Democrats would slash municipal aid, allow casino, legalize pot
Hartford: House and Senate Democrats Tuesday recommended opening a new casino, legalizing marijuana and imposing deep cuts to municipal aid and public colleges and universities to balance the next two-year state budget.
And while their plan begins the process of establishing tolls in future years, it strips transportation reserves in the short term while selling 35 acres in Hartford along the elevated Interstate 84 highway to keep the state’s transportation program afloat.
The Democratic plan consolidates several departments, retains but reduces the public financing program for state elections and closes an unnamed prison, the Connecticut Juvenile Training School and the Southbury Training School.
Another question of public access arose Monday in the struggle to balance the next state budget.
While Gov. Dannel P. Malloy and three of the four legislative caucuses either have released — or have agreed to release — their latest proposed budget adjustments to the public, the Senate Republican caucus took a different approach this week.
Nicole Rall, spokeswoman for Senate Republican leader Len Fasano of North Haven, said the caucus intends — at least initially — to share its plans to close a major shortfall in the next budget only with Malloy’s office and with leadership from the other caucuses.
“At this time it is not the plan to share it publicly at the same time it is shared with the Democrats and the governor,” Rall said.
The governor released to the public Monday a detailed series of revisions to his budget proposal for the next two fiscal years. Analysts warned on May 1 that General Fund revenues, largely because of eroding income tax receipts, probably will produce about $1.5 billion less in revenue during the coming biennium than originally projected.
Spokespeople for the House and Senate Democrats and for the House GOP also said Monday they would release details of their own budget adjustments to the public at the same time they are shared with each other and the governor.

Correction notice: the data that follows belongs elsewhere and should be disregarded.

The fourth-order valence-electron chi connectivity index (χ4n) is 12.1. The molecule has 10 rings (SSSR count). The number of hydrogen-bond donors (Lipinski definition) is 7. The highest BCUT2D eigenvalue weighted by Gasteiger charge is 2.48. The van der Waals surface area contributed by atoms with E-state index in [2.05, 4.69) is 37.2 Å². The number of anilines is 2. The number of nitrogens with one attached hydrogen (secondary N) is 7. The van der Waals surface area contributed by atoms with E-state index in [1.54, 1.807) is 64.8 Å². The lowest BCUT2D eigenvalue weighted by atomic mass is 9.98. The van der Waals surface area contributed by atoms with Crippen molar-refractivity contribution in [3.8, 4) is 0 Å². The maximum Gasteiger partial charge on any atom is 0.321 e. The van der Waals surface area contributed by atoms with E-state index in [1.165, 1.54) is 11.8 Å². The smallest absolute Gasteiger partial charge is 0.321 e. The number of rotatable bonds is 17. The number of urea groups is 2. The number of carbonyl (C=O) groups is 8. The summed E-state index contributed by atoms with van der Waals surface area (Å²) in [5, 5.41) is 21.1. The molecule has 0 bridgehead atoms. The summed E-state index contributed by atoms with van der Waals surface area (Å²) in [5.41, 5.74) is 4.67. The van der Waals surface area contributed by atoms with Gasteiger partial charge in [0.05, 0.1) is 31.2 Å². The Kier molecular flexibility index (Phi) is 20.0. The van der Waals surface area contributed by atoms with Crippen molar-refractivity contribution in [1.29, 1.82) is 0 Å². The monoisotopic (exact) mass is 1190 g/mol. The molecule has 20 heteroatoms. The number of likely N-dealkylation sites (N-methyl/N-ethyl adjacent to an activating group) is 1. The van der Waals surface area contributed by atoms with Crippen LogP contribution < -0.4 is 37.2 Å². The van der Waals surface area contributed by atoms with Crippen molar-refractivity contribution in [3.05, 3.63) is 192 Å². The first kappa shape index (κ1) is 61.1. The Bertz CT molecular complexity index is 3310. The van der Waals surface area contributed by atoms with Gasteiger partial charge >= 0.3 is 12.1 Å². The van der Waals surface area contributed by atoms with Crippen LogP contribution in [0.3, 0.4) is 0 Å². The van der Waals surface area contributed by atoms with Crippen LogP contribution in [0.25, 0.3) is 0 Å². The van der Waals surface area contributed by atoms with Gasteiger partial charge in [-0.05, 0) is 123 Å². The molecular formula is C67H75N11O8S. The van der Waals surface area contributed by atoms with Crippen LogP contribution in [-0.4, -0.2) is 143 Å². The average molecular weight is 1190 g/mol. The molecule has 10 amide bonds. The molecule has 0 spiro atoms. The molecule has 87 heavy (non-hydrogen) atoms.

Fasano’s position on this issue of public disclosure could complicate Republicans’ efforts to present a unified position on closing the projected deficit.
Senate and House Republicans released a joint plan to the public on April 27 — before the latest revenue erosion left all budget proposals way out of balance.
Sources said Senate and House Republicans still were working jointly Monday to develop a joint, revised proposal with the goal of completing it Tuesday. But they also said that House Minority Leader Themis Klarides, R-Derby, still intends to make any proposals her caucus supports available for public review.
House and Senate Democratic leaders have said they intend to release a joint plan Tuesday to compensate for the revenue erosion.
This isn’t the first issue of transparency to complicate the latest budget debate.
Senate Democrats recommended earlier this month that all budget negotiations be open to the public and televised on The Connecticut Network channel.
House Democratic and Republican leaders said they would accept that, but Malloy and Fasano both argued it would lead more to political posturing than to effective negotiations.
Leaders say they are continuing to discuss the idea but, absent a consensus on that proposal, they will continue to meet privately.
|Speaker Aresimowitz [L], won't rule out new taxes, including on the "wealthy", Majority Leader Ritter, new taxes haven't pulled in the anticipated money.|
House speaker: Deficit too great to rule out income tax hike
While insisting he remains very sensitive to the economic risks posed by another state income tax increase, House Speaker Joe Aresimowitz, D-Berlin, said Tuesday he would not rule out another hike — including one on wealthy households — given the massive deficits projected for state finances.
Aresimowicz also urged other lawmakers and Gov. Dannel P. Malloy to focus first on a plan to stabilize state finances over the long term.
“I still refuse to enter the negotiations taking anything off the table,” Aresimowicz said, noting that neither party nor branch of government has offered a plan to date that comes close to solving the budget crisis.